KOLWEZI Democratic Republic of Congo, 26 November 2012 – Youth Economic Justice (YEJ) has started a new programme in the Democratic Republic of Congo (DRC) that will support 30,000 people living in poverty. YEJ has signed an agreement to work with the Good Shepherd Foundation as they establish a centre that will provide opportunities for social and economic development to some of the poorest people in Kolwezi in southern DRC.
Following an appeal from the Bishop of Kolwezi in 2012, the Good Shepherd Foundation (GSF) established the centre in Domaine Marial, a migrant area on the outskirts of the city. The people of Kolwezi are extremely poor, subsisting on one meal a day at best. Most residents are artisanal miners in the often dangerous open pit mines nearby. Child labour is widespread. Violence and abuse is endemic. The area is close to a military base, which has facilitated prostitution. It is not uncommon for girls to have their first child before the age of 14.
Youth Economic Justice (YEJ) is helping the GSF centre by providing technical support to establish economic development and social protection programmes. YEJ is currently consulting with the community to understand the magnitude, nature and origins of abuse and violence against women and children in the community. Following this consultation, YEJ will work with GSF and the community to propose solutions to their most pressing problems. Economic empowerment and the protection of women and children from violence and abuse will be key concerns.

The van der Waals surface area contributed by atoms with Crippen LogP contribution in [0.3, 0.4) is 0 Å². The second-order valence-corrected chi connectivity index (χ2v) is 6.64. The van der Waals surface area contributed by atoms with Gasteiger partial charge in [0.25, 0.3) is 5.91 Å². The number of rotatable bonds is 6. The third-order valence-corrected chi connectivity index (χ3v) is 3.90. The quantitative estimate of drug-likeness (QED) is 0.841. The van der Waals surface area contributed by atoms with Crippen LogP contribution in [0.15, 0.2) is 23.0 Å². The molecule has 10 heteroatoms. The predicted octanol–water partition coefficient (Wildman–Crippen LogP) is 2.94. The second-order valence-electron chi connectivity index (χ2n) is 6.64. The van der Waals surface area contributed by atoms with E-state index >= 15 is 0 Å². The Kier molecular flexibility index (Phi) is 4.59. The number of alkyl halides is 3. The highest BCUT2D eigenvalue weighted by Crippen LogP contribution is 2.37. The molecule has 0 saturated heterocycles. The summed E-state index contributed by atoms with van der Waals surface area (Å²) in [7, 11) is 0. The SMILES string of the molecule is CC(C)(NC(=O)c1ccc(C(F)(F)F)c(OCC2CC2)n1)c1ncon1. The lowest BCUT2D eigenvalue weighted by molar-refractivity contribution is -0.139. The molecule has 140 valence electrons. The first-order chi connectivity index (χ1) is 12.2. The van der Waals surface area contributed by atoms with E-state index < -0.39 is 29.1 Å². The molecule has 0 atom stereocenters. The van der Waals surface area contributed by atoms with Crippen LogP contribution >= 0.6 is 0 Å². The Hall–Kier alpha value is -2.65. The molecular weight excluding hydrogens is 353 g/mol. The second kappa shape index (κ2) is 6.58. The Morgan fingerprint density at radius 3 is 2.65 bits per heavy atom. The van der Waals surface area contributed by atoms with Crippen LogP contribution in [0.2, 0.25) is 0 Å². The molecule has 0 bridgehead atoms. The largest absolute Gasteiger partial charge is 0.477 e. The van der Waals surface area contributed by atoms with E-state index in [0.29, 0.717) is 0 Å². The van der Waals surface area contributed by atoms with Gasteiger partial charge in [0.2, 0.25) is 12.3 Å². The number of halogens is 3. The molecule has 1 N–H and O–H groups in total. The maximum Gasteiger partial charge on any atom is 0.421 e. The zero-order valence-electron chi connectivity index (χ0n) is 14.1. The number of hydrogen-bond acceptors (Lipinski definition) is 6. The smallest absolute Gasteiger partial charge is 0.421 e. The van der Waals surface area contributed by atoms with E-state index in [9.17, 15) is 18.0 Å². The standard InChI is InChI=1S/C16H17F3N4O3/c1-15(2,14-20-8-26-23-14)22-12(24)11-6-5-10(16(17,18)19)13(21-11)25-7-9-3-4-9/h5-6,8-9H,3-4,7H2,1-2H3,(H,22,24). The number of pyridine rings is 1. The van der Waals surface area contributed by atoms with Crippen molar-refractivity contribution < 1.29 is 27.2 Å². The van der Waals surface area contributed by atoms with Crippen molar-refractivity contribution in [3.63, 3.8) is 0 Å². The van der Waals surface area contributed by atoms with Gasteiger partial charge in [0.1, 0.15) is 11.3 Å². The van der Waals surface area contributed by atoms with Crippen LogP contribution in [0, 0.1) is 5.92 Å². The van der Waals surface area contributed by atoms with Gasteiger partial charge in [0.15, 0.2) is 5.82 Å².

71% of people in the Democratic Republic of Congo live in poverty. This needn’t be the case. The Democratic Republic of Congo is one of the world’s richest countries in terms of mineral resources. However, decades of conflict have killed over 5 million people and displaced millions more. Women and children make up the majority of internally displaced people. They are at significantly increased risk of physical and sexual abuse, human trafficking, disease and absolute poverty.
A considerable number of these displaced people have travelled to Kolwezi, a mineral rich area near the boarders with Zambia and Angola. They are attracted by the promise of regular work in the mines that surround the town. However, when migrants arrive, reality often doesn’t meet their expectations. Work is sporadic for many people. Conditions in the mines are often dangerous. There are insufficient schools and few opportunities for young people. Tensions frequently arise between the multiple ethnic groups of the community.
YEJ is committed to improving the lives of the people in Domain Mariale. Already, initial consultation with the young men and women of the community has revealed considerable determination to establish alternate livelihoods and improve access to health services and education.
Youth Economic Justice (YEJ) is a Scottish-based international development organisation working to open up opportunities for disenfranchised young men and women in low income countries. YEJ recognises young people as the lynch pins of sustainable economic and social development.
The Good Shepherd Foundation (GSF) have had a presence in Africa since the 1845. They have taken an active role on issues of women’s empowerment, anti-trafficking, and economic justice for women since the 1970s.